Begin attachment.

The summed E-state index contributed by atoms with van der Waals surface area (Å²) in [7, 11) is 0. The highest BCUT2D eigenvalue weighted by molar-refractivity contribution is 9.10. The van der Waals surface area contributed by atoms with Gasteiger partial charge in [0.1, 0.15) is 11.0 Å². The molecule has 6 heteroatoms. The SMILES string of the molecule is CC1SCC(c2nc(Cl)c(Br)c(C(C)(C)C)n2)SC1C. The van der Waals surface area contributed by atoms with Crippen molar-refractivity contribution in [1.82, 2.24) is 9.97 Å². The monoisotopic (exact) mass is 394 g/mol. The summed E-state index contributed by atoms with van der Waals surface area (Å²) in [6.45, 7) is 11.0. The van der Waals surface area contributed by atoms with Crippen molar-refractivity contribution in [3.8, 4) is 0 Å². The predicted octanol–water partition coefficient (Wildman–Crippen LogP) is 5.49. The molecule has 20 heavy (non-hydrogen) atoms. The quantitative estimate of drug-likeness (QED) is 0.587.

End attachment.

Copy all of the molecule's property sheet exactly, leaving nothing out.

The summed E-state index contributed by atoms with van der Waals surface area (Å²) in [7, 11) is 0. The highest BCUT2D eigenvalue weighted by molar-refractivity contribution is 9.10. The van der Waals surface area contributed by atoms with Gasteiger partial charge in [0.1, 0.15) is 11.0 Å². The molecule has 6 heteroatoms. The SMILES string of the molecule is CC1SCC(c2nc(Cl)c(Br)c(C(C)(C)C)n2)SC1C. The van der Waals surface area contributed by atoms with Crippen molar-refractivity contribution in [1.82, 2.24) is 9.97 Å². The monoisotopic (exact) mass is 394 g/mol. The summed E-state index contributed by atoms with van der Waals surface area (Å²) in [6.45, 7) is 11.0. The van der Waals surface area contributed by atoms with Crippen molar-refractivity contribution in [3.8, 4) is 0 Å². The predicted octanol–water partition coefficient (Wildman–Crippen LogP) is 5.49. The molecule has 20 heavy (non-hydrogen) atoms. The quantitative estimate of drug-likeness (QED) is 0.587.